Architecture – SOM – Skidmore, Owings & Merrill has inaugurated the new terminal of Kansas City International Airport (KCI), a sustainable building increasing passenger capacity. “One of our main goals was to make circulation throughout the terminal an effortless experience,” said SOM Design Partner Colin Koop. “We worked with the city to figure out different ways to make the terminal more inclusive and accessible and to open the possibility of travel to people who may not have had that opportunity,” added SOM Managing Partner Laura Ettelman.
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The I-shaped architecture encompasses two levels and features a giant wood-clad canopy. All the aspects of the departure area – from check-in through security to the 39 gates that can expand to 50 – are on the upper level, without the need for stairs and escalators. Beyond security, two parallel concourses with retail at the center are linked by a pedestrian passage providing sweeping views of the airfield.
The lower level is dedicated to arrivals and comprises baggage claim and customs areas, as well as an outdoor public garden. The building consolidates all airline operations under one roof, with a 6,000-space parking garage designed by BNIM steps away to create a seamless journey for arrivals and departures alike.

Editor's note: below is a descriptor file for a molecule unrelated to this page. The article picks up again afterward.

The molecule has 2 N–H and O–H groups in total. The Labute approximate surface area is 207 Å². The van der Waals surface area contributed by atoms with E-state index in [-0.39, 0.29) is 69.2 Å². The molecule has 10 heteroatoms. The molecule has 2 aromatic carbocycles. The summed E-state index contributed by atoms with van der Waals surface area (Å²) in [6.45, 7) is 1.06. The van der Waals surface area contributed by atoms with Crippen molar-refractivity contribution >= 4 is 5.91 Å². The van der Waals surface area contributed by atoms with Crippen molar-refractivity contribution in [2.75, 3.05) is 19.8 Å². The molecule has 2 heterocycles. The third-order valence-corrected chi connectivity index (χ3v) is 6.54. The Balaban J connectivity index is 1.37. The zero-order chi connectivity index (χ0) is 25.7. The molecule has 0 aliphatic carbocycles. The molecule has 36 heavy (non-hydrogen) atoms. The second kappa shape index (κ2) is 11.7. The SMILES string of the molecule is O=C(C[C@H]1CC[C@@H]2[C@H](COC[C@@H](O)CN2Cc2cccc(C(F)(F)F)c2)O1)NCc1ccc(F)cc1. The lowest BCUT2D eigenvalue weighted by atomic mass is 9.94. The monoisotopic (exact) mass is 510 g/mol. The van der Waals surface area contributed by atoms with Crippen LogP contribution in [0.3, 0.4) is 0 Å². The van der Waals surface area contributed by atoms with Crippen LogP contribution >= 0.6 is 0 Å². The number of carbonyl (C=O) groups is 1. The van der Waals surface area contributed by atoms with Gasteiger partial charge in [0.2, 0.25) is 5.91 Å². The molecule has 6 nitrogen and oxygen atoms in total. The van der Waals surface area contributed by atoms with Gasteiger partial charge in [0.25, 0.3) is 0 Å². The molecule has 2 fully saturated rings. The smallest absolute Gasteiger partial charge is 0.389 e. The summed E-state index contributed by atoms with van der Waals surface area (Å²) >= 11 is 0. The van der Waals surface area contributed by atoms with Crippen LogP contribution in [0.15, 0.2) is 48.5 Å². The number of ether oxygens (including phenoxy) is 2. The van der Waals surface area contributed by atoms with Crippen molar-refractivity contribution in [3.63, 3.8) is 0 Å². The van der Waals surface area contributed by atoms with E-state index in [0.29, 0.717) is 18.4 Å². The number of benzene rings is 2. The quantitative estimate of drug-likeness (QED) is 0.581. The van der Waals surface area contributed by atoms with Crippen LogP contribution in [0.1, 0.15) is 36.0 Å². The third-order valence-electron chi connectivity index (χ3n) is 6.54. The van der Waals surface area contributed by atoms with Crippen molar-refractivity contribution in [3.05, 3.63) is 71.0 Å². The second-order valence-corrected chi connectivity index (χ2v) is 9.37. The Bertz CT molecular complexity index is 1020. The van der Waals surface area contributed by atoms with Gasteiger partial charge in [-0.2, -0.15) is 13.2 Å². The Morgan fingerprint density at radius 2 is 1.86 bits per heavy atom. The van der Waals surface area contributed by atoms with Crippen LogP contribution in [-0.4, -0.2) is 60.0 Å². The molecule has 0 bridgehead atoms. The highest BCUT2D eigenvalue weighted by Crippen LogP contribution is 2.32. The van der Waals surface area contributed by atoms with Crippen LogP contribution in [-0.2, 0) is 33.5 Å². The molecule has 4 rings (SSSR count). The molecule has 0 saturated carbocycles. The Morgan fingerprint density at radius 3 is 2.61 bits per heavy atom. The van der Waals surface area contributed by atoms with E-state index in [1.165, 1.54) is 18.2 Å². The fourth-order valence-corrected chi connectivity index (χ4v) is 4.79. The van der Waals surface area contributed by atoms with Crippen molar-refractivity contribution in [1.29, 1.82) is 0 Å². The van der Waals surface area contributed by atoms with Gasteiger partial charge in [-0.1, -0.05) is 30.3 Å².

Designed, planned, and engineered by SOM with CWC and a team of consultants led mainly by women, the new 1.1-million-square-foot terminal was designed to be inclusive and accessible to all. Kansas City issued a resolution calling for the terminal to be ‘the most accessible in the world,’ a goal that became a guiding principle for the design.
Every gate desk, check-in position, and info desk is set to a wheelchair-accessible height. The Kansas City Air Travel Experience simulator gives passengers unfamiliar or uncomfortable with air travel the chance to ‘test run’ in the days before a trip. A ‘quiet room’ provides a refuge for all travelers needing a calming space. With all-gender restrooms, a sensory room for children, and more, the new terminal makes the travel experience welcome to all segments of the public.
Inside the Check-In Hall, a 732-foot-long Missouri limestone wall is a backdrop to Missouri-born artist Nick Cave’s kinetic sculpture of thousands of colorful wind spinners. The sculpture is the first of 27 works of art spread throughout the terminal.
Certified LEED v4 GOLD BD+C: NC, the building also has goals in place to run on renewable energy in the future. It runs entirely on electricity, and in the coming years, a solar farm will be built to convert all airport operations to green energy. Many of the materials were sourced locally, and its wood finishes are FSC-certified.
- All photos by Lucas Blair Simpson, ©SOM.